MARYSVILLE – The need for more affordable housing in Marysville was the topic of a presentation to the City Council Monday.
Chris Collier, program manager of the Affordable Housing Alliance, said if you spend more than 30 percent of your income on housing, federal standards say that is too much. “You have to start to stretch” your dollars, he said.
Rents have gone up more than raises in recent years, meaning more money is needed to subsidize payments. Collier’s alliance provides that through donations from various sources.
More people are moving to the coasts from the Midwest than houses are being built. “Rent starts to take off,” he said. To fix that, incentives need to be given to keep folks there, more money needs to be spent on transportation, new housing types need to be built and/or jobs need to be moved closer to homes. “Can we do all that? Yes. But no one solution solves the problem,” Collier said.
His alliance is basically a trust fund that helps bring nonprofits and builders together for local projects. Along with financial donations, groups can donate land, in-kind labor, etc. “Flexibility is the key to this entire project,” he said.
Snohomish County gave $650,000 to the alliance last year, and it helped pay for three projects. Arlington also gave a donation.
Meanwhile, during the public comment period, a lot of time was spent on criticism of the city for not plowing more during the recent snowstorms. It created economic hardships for local businesses that could not open and for people who could not get to work.
Mayor Jon Nehring explained it was the worst such storm in 70 years, and the city does not have the manpower or equipment for that. And if it did, “Nobody would like the tax bill spent on something” that only happens that rarely.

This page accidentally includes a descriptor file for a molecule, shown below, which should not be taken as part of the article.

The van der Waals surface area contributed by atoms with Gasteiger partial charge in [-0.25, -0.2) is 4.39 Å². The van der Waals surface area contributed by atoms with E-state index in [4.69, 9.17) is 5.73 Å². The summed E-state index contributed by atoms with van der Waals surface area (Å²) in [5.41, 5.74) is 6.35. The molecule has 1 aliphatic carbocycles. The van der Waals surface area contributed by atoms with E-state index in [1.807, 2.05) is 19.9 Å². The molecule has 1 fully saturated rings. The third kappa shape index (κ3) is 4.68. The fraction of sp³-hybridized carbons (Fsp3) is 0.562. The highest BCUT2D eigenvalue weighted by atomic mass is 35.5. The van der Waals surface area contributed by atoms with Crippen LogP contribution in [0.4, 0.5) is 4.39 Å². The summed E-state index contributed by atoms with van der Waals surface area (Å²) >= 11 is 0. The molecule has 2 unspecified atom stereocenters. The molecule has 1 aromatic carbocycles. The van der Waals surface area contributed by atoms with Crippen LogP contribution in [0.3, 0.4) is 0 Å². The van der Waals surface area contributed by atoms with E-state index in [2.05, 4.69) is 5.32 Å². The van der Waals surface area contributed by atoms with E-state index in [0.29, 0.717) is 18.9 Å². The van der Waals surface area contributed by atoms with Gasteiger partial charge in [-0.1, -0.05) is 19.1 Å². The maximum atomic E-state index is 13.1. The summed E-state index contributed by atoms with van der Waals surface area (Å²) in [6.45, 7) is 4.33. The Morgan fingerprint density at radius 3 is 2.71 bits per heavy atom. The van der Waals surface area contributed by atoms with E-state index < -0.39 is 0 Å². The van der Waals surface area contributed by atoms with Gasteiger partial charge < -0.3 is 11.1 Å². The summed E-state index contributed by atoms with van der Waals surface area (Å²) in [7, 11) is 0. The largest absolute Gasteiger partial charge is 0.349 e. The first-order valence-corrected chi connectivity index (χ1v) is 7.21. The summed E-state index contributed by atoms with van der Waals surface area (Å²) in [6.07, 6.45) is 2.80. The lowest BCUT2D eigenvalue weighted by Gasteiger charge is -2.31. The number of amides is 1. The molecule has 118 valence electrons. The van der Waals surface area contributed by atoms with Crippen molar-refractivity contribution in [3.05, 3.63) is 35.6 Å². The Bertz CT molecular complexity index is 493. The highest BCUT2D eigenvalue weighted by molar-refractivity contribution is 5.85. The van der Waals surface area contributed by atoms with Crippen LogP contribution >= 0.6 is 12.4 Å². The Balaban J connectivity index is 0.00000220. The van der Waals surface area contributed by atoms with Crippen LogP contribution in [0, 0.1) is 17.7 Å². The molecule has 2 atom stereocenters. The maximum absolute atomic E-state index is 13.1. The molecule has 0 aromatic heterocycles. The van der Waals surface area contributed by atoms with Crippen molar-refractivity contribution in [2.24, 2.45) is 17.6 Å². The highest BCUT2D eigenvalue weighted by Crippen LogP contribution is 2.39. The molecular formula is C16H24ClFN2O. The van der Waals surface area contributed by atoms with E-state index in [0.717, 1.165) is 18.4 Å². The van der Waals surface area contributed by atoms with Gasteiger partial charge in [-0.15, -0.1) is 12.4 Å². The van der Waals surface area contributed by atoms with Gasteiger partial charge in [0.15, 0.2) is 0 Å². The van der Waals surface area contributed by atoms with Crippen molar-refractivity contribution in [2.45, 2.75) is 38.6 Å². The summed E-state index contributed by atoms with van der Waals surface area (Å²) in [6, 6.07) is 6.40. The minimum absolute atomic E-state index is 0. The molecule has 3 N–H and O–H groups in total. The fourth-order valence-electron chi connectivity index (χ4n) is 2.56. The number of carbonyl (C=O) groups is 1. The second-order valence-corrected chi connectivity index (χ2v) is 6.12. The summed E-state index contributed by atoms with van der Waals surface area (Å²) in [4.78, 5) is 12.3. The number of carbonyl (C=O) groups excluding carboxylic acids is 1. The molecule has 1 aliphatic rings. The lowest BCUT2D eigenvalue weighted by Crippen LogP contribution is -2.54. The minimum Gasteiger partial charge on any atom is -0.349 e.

Nehring said even he had to get a ride to work. “I was sick of it,” he said of the snow. The mayor said the main roads were kept clear. The city plows roads that, “get the most people possible in and out.”
After those roads, the city did go into some residential neighborhoods, but people didn’t always like that.
“The phone went off the hook, so we pulled back,” Nehring said. People didn’t like that the plows blocked driveways and cars with snow. “It was not a pleasant experience,” he said of the snow problems. “If we can find ways to do it differently we will.”
Also at the meeting, Jodi Hiatt, president of Maryfest, was honored as Volunteer of the Month by Nehring. “She’s right in the thick of everything that’s going on,” he said.
Hiatt, who has volunteered with Maryfest since 1999, is one of the reasons the Marysville Strawberry Festival is so highly regarded among other festivals in the Northwest, Nehring said.
“She does the hard work behind the scenes,” he added.
Among visitors, the event ranks third among Snohomish County attractions. “I couldn’t do it without this team,” she said, pointing to Maryfest members in the audience. Hiatt received the Marysville Kiwanis Club Everyday Hero award earlier in the week for the same reasons.
Also, Nehring and councilmen Mark James and Stephen Muller talked about their recent nine-day visit to China, where they visited Friendship City Friendship City is Yueqing, along with Beijing and Shanghi. “We were treated like royalty,” Muller said. James added, “The people are over-the-top nice.” Muller said some chief executive officers of large high-tech companies showed interest in coming to the states. “Some want to visit our MIC” (Manufacturing Industrial Center), Nehring said. James said he felt very safe there with police on every corner and government cameras everywhere. He also was impressed with the discipline in schools, the bullet train that went 190 miles per hour, and the Great Wall. “I was giddy like a kid,” he said.
In other news:
•Chief Administrative Officer Gloria Hirashima thanked the Marysville Globe for its story on waterfront development, saying there’s been more interest since that came out.
•Parks director Jim Ballew said 1,000 people attended the Women’s Expo last weekend at The Opera House.
•Planning director Dave Koenig said the Economic Alliance reports good news for the next two years with unemployment around 3 percent and aerospace jobs back up after being down for a while because of Boeing efficiencies.
•The council extended the agreement with Everett Gospel Mission for Marysville Extended Shelter Home services at 6032 47th Ave. NE.
•The council voted to eliminate the meeting on the third Monday and add the fire board meeting on the third Wednesday.